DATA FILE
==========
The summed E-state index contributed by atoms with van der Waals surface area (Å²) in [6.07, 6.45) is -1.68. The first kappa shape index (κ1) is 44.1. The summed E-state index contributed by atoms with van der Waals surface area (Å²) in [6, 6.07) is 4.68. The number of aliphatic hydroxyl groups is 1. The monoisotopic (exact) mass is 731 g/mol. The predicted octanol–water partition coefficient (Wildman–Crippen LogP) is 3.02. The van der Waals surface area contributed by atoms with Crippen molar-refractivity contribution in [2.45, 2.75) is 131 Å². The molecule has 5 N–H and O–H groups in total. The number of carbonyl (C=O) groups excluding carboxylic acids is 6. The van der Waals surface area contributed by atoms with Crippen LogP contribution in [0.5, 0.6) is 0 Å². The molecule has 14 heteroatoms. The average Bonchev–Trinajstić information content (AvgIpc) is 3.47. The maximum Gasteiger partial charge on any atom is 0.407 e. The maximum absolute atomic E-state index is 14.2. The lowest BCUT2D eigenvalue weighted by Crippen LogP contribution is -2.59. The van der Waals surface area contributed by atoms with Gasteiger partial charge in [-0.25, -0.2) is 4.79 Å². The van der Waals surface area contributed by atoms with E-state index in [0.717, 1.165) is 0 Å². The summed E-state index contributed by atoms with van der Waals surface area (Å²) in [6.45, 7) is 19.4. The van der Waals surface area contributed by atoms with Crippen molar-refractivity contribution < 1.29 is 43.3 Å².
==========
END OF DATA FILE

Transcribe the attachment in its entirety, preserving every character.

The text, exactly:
The summed E-state index contributed by atoms with van der Waals surface area (Å²) in [6.07, 6.45) is -1.68. The first kappa shape index (κ1) is 44.1. The summed E-state index contributed by atoms with van der Waals surface area (Å²) in [6, 6.07) is 4.68. The number of aliphatic hydroxyl groups is 1. The monoisotopic (exact) mass is 731 g/mol. The predicted octanol–water partition coefficient (Wildman–Crippen LogP) is 3.02. The van der Waals surface area contributed by atoms with Crippen molar-refractivity contribution in [2.45, 2.75) is 131 Å². The molecule has 5 N–H and O–H groups in total. The number of carbonyl (C=O) groups excluding carboxylic acids is 6. The van der Waals surface area contributed by atoms with Crippen LogP contribution in [0.5, 0.6) is 0 Å². The molecule has 14 heteroatoms. The average Bonchev–Trinajstić information content (AvgIpc) is 3.47. The maximum Gasteiger partial charge on any atom is 0.407 e. The maximum absolute atomic E-state index is 14.2. The lowest BCUT2D eigenvalue weighted by Crippen LogP contribution is -2.59. The van der Waals surface area contributed by atoms with Gasteiger partial charge in [-0.25, -0.2) is 4.79 Å². The van der Waals surface area contributed by atoms with E-state index in [0.717, 1.165) is 0 Å². The summed E-state index contributed by atoms with van der Waals surface area (Å²) in [6.45, 7) is 19.4. The van der Waals surface area contributed by atoms with Crippen molar-refractivity contribution < 1.29 is 43.3 Å².